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Ants rescue their mates injured in fights

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In a behavior that hasn’t ever been spotted in insects scientists have discovered that African Matabele ants (Megaponera analis) have developed a rescue behavior wherein they rescue their mates injured in fights.

Researchers say that these ants hunt down termites and as they engage in raids there are instances wherein many of these ants end up getting injured because of the fight put up by termites. Injury and mortality can occur during such combats, as termites are very adept at using their powerful jaws to fend off the attackers. Because of the high number of injuries, these ants have developed a rescue behaviour hitherto unknown in insects.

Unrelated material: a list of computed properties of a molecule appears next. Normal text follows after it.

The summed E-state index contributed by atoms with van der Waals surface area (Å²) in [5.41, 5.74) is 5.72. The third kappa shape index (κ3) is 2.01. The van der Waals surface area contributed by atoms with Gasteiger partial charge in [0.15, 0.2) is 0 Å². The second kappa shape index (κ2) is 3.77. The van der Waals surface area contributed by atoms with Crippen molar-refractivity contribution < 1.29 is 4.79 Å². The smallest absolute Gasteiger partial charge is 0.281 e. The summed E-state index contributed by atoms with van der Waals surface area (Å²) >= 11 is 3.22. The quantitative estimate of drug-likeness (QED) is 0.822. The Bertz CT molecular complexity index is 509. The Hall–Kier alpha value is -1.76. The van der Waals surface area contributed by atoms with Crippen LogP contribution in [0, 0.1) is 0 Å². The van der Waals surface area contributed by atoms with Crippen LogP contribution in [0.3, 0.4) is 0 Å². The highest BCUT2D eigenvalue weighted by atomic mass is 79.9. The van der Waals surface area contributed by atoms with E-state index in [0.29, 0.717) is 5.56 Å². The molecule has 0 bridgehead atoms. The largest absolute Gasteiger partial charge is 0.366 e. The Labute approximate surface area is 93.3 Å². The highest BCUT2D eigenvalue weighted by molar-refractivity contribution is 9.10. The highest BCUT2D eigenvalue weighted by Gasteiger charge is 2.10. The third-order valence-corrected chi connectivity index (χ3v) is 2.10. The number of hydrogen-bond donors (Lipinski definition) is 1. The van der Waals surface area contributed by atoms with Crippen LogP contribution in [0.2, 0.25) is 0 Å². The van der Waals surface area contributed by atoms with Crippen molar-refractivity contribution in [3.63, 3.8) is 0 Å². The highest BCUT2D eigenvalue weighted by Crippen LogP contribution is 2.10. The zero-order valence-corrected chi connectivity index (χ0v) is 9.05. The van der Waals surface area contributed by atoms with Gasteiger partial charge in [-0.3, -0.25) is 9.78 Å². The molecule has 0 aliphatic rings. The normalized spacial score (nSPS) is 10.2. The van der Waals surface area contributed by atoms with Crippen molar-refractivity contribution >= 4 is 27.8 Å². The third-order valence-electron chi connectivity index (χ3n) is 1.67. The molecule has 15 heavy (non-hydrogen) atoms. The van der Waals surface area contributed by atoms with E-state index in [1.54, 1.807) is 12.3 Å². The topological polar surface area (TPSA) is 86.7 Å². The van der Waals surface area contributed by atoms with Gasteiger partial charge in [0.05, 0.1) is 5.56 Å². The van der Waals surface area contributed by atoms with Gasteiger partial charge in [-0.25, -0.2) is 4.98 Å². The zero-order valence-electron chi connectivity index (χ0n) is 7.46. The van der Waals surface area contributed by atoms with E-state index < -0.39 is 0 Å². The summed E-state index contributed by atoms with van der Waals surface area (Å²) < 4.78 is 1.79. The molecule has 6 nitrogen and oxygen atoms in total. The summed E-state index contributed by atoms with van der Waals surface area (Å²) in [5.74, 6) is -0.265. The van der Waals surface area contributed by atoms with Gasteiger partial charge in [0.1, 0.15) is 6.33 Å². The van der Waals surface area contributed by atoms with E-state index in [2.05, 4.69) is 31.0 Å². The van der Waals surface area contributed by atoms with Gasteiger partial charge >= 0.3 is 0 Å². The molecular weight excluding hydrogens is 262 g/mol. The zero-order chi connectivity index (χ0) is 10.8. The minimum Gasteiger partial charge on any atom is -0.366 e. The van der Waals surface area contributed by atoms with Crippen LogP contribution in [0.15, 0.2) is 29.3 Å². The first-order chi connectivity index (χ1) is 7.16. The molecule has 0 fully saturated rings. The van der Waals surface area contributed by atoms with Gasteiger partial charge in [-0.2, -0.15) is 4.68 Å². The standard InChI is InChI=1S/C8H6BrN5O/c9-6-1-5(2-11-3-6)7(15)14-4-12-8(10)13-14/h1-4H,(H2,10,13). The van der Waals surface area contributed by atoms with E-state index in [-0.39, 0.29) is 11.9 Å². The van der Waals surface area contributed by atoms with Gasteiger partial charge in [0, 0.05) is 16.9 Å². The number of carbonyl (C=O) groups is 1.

Researchers at University of Würzburg’s Biocentre explain that an ant is injured in a fight, it will “call” its mates for help by excreting chemical substances. The injured insect is then carried back to the nest where it can recover after receiving treatment. What is the “therapy” like? Usually, treatment involves removing the termites still clinging to the ant.

“We have observed helping behaviour vis-à-vis injured animals for the first time in invertebrates,” says Ph.D. student Erik Frank. This was an unexpected finding, especially for social insects, where individuals are usually of little value. But obviously, it pays off for the colony as a whole to invest in the rescue service as the researchers demonstrate in their publication.

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